“I’ll zip up my hooded top and stay here until the sun goes down. Until the outlines of the boy’s face solidify. Until I hear his voice in my mind. Until his retreating figure begins to hover over the invisible floorboards, flickering like a candle’s guttering flame.”
Put into words, these wishes may seem like an absurd expectation of the supernatural. And yet we visit memorials precisely to call forth something that “rises” from within. As I walked along, mound after mound covering bodies, what pained me most was the simple truth that people had died — the fact that they shared my ethnicity was secondary.
At the memorial, Han Kang watched video clips from the massacre displayed on loop — the same clips I viewed much later. In one clip, there is a boy whom she at first mistakenly believed to be Dong-Ho:
“The scene skipped on in a matter of seconds, so I stood and waited for the film to return to the beginning. I watched the whole thing two, three, four times. The boy’s face was every bit as generic, as mistakable as the one from the school records. I just couldn’t be sure. Perhaps, back then, boys with short hair in school uniform all looked much the same? Perhaps they all had such gentle single-lidded eyes. Such skinny gangling limbs, poised for the growth spurt into manhood.”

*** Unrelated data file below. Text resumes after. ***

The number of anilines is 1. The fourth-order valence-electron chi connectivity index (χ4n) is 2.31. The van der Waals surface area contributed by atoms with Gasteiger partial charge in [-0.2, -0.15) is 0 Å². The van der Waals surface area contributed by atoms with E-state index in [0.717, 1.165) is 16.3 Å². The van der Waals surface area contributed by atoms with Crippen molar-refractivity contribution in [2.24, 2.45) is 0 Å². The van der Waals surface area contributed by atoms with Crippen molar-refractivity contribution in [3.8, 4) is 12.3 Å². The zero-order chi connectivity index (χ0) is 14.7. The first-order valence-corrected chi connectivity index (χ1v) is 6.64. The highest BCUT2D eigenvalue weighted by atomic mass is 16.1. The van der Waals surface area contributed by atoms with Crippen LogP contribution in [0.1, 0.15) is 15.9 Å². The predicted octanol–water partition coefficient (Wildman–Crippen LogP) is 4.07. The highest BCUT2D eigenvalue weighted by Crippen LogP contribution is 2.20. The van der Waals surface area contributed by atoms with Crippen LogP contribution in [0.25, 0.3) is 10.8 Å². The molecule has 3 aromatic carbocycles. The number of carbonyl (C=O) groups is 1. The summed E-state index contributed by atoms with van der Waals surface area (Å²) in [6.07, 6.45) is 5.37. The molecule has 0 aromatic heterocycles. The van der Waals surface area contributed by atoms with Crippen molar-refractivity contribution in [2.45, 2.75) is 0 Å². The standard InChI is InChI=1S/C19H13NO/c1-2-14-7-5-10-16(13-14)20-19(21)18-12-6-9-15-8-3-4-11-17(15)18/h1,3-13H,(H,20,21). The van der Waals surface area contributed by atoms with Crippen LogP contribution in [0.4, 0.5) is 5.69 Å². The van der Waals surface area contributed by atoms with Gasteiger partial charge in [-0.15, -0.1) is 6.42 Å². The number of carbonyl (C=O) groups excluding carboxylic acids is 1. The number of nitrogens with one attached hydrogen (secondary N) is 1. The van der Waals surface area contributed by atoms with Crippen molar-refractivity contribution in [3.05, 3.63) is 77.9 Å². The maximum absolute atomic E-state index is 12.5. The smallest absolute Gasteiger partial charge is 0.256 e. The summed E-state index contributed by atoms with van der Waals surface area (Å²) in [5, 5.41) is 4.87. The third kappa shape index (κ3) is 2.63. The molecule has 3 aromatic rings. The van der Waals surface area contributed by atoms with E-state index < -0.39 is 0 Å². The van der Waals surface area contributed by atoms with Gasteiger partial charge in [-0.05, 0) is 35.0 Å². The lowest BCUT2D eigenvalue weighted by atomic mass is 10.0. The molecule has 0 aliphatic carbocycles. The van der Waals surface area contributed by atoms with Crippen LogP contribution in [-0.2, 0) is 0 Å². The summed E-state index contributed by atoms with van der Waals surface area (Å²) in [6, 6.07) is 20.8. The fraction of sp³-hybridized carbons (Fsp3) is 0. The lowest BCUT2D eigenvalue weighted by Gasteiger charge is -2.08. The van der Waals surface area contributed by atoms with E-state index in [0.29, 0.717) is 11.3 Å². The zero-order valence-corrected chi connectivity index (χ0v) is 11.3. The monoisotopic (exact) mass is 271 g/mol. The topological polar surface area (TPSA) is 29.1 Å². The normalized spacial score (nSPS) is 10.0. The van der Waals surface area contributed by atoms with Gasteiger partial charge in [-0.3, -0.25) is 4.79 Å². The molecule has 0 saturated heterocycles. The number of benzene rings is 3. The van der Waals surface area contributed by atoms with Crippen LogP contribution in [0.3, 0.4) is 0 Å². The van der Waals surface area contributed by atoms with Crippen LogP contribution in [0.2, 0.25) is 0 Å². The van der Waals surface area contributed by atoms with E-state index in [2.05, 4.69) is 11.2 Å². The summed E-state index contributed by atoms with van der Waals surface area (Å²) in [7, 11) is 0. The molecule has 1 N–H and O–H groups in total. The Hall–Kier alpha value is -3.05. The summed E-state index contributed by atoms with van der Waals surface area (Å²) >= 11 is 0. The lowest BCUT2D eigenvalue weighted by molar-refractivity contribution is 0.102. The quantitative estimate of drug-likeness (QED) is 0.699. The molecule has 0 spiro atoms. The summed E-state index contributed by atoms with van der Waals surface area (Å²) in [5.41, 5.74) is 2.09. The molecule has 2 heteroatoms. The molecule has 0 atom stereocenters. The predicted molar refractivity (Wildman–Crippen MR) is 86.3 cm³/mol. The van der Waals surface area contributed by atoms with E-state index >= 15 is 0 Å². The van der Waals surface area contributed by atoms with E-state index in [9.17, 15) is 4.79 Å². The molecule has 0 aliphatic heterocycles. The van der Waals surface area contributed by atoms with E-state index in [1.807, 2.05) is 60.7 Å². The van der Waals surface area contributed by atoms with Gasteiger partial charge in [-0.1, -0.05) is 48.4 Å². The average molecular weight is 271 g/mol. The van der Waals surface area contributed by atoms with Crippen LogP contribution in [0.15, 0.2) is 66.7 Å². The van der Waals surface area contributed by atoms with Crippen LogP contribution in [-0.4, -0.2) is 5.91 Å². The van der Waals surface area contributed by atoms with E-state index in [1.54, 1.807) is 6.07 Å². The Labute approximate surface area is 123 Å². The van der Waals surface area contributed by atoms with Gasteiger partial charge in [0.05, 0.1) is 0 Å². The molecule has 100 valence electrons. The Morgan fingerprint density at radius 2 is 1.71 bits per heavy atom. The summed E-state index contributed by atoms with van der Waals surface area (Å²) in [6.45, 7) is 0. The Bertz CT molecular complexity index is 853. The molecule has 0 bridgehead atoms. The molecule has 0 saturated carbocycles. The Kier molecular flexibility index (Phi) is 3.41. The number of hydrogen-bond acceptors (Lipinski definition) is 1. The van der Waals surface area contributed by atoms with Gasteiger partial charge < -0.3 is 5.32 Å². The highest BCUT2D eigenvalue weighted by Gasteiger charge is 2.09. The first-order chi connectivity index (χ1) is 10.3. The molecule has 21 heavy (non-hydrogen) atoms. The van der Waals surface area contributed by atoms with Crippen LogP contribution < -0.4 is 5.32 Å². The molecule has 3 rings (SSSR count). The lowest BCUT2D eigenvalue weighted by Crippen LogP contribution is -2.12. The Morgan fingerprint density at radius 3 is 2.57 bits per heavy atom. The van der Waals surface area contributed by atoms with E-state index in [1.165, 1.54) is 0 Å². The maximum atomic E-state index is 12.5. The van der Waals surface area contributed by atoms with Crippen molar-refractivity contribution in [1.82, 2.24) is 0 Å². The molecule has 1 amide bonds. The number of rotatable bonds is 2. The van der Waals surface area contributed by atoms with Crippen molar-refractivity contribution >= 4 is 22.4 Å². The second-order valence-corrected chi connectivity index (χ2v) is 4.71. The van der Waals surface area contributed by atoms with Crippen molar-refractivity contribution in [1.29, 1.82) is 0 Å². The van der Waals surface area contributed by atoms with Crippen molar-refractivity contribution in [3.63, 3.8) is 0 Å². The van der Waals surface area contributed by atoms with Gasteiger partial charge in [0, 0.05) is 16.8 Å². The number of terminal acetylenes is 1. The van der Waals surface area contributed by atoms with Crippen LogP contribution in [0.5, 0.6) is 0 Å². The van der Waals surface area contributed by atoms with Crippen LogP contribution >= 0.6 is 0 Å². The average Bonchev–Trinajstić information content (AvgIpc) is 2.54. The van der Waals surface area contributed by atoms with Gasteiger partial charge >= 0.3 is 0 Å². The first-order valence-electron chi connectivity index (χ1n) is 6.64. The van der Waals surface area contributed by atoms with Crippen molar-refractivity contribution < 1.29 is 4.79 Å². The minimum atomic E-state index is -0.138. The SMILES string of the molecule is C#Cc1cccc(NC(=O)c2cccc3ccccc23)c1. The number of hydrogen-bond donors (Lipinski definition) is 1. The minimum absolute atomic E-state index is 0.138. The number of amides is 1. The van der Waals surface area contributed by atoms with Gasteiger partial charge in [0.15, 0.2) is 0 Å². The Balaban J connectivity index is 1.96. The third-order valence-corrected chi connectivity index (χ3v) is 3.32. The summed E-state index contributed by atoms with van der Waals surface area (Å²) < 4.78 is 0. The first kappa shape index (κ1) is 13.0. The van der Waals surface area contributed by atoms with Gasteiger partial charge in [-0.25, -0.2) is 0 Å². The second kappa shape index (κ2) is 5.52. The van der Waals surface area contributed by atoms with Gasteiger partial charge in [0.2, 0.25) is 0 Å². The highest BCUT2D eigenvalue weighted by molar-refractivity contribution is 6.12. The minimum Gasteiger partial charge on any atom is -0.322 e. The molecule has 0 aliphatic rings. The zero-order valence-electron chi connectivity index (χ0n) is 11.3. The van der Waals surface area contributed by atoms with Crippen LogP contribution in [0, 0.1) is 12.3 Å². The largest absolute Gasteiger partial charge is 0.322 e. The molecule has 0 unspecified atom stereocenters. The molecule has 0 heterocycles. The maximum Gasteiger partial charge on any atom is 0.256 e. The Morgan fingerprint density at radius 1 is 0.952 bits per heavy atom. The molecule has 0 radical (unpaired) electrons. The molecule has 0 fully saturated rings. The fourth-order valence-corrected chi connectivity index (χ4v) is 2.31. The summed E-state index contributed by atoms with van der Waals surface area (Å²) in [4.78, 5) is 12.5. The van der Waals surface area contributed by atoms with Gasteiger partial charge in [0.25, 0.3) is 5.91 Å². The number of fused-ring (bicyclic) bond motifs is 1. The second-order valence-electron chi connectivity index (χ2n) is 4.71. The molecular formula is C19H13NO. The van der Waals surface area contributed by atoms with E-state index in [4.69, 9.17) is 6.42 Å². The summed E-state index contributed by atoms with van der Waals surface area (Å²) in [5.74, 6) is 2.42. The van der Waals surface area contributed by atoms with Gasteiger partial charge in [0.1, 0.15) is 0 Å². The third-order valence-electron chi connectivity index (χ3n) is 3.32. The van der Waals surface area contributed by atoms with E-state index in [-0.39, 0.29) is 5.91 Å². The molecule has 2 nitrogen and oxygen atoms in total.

I watched the scene multiple times. At the time I was teaching English at an all-boys high school, and until then the ease with which I could imagine myself in their shoes had been a way to empathize — and imagine an alternate timeline had my parents not immigrated. I watched boys, beaten and shot, that resembled not only my students but my brother, cousins, and myself.
Underneath the screens, a display case held a bloodstained Korean flag that had belonged to the civilian protesters. When my eyes wandered from the screen to the tattered artifact, I felt a sharp reflex of anger and sorrow. As I stared at the rusty orange smears laden with agony, I began to piece together the significance of a single boy to Han Kang, and, to me, that of a flag that was not entirely my own.